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Junhyuk Jang
Posted Jan 10 - Read on Facebook

Joshua Tucker 's 'detecting hand posture' idea can be use like this.

right handed user will see 'go to the top' button on the right,
and left handed user will see it on the left.

thank you, Joshua. It's brilliant idea!!!


Joshua Tucker

Great work! That's what I'm talking about :). Very, very cool idea!

Joshua Tucker

One thought though: have the top/left button float near your finger :). Use the pageY/clientY/y/etc. to place it within a general range near where you are touching down and scrolling and then justify it to the side you are on (using the detection you are using).

Or you could even use it as a quick scroll mechanism - performing an action on the floating button to go either down or up, not just up.

Junhyuk Jang

Joshua Tucker I'll try. Thanks.

Min-Sang Choi

Looks cool!

Andreas Mitschke

Joshua Tucker proximity placements are generally a bad idea as you require the user to comprehend a pattern that is based upon their use-behaviour - it's simply to hard to predict and thus someone might be prone to accidentally push a button instead of scrolling,just because he changed his range of motion in one flick compared to the prior one.

This left-right placement as general accessibility practice is a neat detail.

Joshua Tucker

Andreas Mitschke No doubt. I agree on those elements. While I am not necessarily contending my suggestions are the answer, but there are ways of approach that eliminate those problems. In the case of my own example, I display the options on one side and then lock them on that side until the menu is closed again. The proximity sensor does not have to fluctuate that significantly, no?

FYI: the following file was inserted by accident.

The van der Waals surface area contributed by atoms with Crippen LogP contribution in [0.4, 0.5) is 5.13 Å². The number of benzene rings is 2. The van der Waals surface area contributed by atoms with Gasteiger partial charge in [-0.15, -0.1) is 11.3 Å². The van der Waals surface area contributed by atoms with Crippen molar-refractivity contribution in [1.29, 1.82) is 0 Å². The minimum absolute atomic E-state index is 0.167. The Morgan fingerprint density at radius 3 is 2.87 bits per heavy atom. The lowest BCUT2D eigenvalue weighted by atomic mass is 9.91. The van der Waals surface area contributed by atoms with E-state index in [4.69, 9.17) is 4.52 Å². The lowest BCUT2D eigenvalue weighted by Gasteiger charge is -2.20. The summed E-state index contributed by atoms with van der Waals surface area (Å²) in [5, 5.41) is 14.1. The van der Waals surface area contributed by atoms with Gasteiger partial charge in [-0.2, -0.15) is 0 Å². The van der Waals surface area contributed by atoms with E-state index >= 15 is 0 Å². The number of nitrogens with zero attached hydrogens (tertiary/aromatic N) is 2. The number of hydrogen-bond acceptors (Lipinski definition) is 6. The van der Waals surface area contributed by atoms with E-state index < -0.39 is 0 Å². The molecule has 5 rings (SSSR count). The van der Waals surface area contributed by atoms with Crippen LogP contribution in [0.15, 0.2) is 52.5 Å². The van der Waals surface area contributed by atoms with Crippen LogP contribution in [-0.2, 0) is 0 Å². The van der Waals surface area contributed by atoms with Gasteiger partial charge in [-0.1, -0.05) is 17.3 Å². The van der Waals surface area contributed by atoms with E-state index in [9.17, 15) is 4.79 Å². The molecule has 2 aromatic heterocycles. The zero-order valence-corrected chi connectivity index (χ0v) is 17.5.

Andreas Mitschke

Even slight changes of position have shown that users tend to fail to adequately adapt to them without strenuous additional effort - so, they simply don't favor it over the common thing. There's been a NN study about a "comparable" hypothesis, not in mobile environment though. Should be worth a general study of thumb-depended interaction patterns. ^^

If we're talking of less than one button-size in position volatility, then the potential advantage of thumb/finger-to-action distance is kinda neglectable, yet is confusing to see a jumping button.

As a matter of course, this depends on your target audience, as always. If you can expect highly tech-affine users - way to go to apply experimental use patterns. However, if you encounter the common user, he'll probably not understand why the button changes it's position. Just hypothesis though... needs validation in any case I assume. ^^

So, this is more a case of usability and less of interaction design.

I totally dig a second button, let's say a "back to prior position" button or "to bottom" as you said. I also often see myself quickly swiping to top and then back to bottom, because the bottom content area often provides exclusive additional navigation elements.

Joshua Tucker

Interesting! Makes sense. Happen to have a link to the study? And I love the dialogue so thanks for engaging :). Ever learning.

Buttons are not necessarily the answer either - if you don't need them, I think they are extra weight :). You could say calculate the velocity of a swipe versus a scroll and top/bottom scroll. So I could fling one direction and have it throw to the top or bottom without the need of an extra tap or gesture.

Andreas Mitschke

I search for it and send it to you if it's a public file.

The latter actually is standard behaviour of most touchpads in notebooks (synaptics). I lack the insight in xda or swift, though there might be a function for that already available as well.

Joshua Tucker

Cool thanks!

Oh? I was just chatting with my dad and he was saying the same thing. I think we concluded it isn't often utilized because of its "touchiness. Maybe it could be improved?

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